Standing atop the Hoover Dam, a massive concrete edifice rising a quarter of a mile above the Colorado River, I couldn’t help marvel at human ingenuity.
Below my feet, enough concrete to build a four-foot-wide sidewalk around the earth filled a narrow canyon. The smooth-walled human-made structure did not look out of place amid the rugged stone walls rising on both sides. The lake imbued the air with a stillness that permeated a timeless work of art. A bird rising from the abyss settled on the steel railing, keeping people away from the edge of the dam. It sat there, looked around, and disappeared back into the depths. A short while later, another bird came up, and the scene repeated itself over the next hour while I waited for the sky to declare it was sunset by bursting into a palette of red, orange, and yellow.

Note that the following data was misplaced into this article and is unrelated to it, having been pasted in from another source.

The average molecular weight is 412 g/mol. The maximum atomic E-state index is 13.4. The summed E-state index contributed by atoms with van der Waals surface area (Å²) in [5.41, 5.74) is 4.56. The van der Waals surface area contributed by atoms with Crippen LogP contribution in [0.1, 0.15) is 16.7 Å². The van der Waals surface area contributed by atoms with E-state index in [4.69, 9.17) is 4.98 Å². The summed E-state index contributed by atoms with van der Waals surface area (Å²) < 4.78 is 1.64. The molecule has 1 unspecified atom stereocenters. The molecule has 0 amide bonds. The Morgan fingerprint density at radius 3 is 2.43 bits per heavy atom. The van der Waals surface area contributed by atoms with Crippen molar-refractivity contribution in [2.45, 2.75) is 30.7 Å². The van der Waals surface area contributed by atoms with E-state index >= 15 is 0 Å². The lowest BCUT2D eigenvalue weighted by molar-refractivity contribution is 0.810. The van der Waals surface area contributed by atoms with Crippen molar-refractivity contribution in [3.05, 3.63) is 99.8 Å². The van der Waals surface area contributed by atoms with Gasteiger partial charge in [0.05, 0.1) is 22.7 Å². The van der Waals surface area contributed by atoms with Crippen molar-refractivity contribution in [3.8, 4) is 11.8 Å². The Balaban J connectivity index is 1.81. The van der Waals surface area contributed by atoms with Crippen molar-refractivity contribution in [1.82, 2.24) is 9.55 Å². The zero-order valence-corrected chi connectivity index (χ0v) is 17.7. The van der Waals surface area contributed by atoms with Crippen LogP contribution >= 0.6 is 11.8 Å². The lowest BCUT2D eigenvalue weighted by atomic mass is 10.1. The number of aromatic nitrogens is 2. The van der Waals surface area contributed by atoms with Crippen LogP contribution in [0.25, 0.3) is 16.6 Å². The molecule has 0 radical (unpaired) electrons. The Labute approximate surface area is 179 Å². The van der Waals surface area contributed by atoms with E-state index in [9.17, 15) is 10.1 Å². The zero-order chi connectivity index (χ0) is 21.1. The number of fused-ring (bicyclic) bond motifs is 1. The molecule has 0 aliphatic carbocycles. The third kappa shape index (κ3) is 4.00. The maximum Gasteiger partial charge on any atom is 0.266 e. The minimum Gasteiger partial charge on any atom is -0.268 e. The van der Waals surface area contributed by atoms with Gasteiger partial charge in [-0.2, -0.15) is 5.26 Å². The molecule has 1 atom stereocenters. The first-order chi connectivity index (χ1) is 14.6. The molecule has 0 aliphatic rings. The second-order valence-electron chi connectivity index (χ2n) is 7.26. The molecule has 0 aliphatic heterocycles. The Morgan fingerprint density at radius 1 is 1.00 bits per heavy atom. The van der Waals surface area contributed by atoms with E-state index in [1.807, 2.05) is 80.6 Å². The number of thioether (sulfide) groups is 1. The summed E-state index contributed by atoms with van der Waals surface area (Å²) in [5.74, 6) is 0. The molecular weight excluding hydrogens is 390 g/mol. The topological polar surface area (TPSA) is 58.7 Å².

My mind kept drifting to this scene imprinted in my memory as I sat in the windowless call room of the hospital, waiting for the beeper to fall silent. My brain, numb from the constant electronic chirping, refused to allow my hands to pick up the beeper as it went off for perhaps the hundredth time that night. It was the morning alarm—time to sleep. The next shift was taking over. The vibrating block of plastic, flashing red and yellow lights, drifted to the edge of the side table and fell into the garbage can. It took the remnants of light in the room as fatigue forced my eyes shut.